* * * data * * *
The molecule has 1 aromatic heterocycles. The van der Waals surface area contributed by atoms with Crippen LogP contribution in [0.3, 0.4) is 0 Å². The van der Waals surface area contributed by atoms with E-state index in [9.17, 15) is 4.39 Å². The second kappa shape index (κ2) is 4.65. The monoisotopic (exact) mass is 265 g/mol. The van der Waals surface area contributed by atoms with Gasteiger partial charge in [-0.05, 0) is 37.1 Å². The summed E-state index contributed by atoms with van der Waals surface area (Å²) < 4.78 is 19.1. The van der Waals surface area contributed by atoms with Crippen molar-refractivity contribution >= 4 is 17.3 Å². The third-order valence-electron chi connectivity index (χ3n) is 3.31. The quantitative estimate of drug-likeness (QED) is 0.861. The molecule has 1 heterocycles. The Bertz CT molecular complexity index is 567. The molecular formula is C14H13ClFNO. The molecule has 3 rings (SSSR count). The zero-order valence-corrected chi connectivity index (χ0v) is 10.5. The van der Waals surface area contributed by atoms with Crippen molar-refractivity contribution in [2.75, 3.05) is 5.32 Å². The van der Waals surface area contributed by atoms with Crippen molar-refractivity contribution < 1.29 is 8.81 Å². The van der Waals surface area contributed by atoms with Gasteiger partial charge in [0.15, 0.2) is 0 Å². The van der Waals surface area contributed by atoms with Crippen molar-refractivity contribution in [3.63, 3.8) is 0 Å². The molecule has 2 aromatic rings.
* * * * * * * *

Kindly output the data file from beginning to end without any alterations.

The molecule has 1 aromatic heterocycles. The van der Waals surface area contributed by atoms with Crippen LogP contribution in [0.3, 0.4) is 0 Å². The van der Waals surface area contributed by atoms with E-state index in [9.17, 15) is 4.39 Å². The second kappa shape index (κ2) is 4.65. The monoisotopic (exact) mass is 265 g/mol. The van der Waals surface area contributed by atoms with Gasteiger partial charge in [-0.05, 0) is 37.1 Å². The summed E-state index contributed by atoms with van der Waals surface area (Å²) < 4.78 is 19.1. The van der Waals surface area contributed by atoms with Crippen molar-refractivity contribution >= 4 is 17.3 Å². The third-order valence-electron chi connectivity index (χ3n) is 3.31. The quantitative estimate of drug-likeness (QED) is 0.861. The molecule has 1 heterocycles. The Bertz CT molecular complexity index is 567. The molecular formula is C14H13ClFNO. The molecule has 3 rings (SSSR count). The zero-order valence-corrected chi connectivity index (χ0v) is 10.5. The van der Waals surface area contributed by atoms with Crippen molar-refractivity contribution in [2.75, 3.05) is 5.32 Å². The van der Waals surface area contributed by atoms with Crippen molar-refractivity contribution < 1.29 is 8.81 Å². The van der Waals surface area contributed by atoms with Gasteiger partial charge in [0.15, 0.2) is 0 Å². The van der Waals surface area contributed by atoms with Crippen molar-refractivity contribution in [3.63, 3.8) is 0 Å². The molecule has 2 aromatic rings.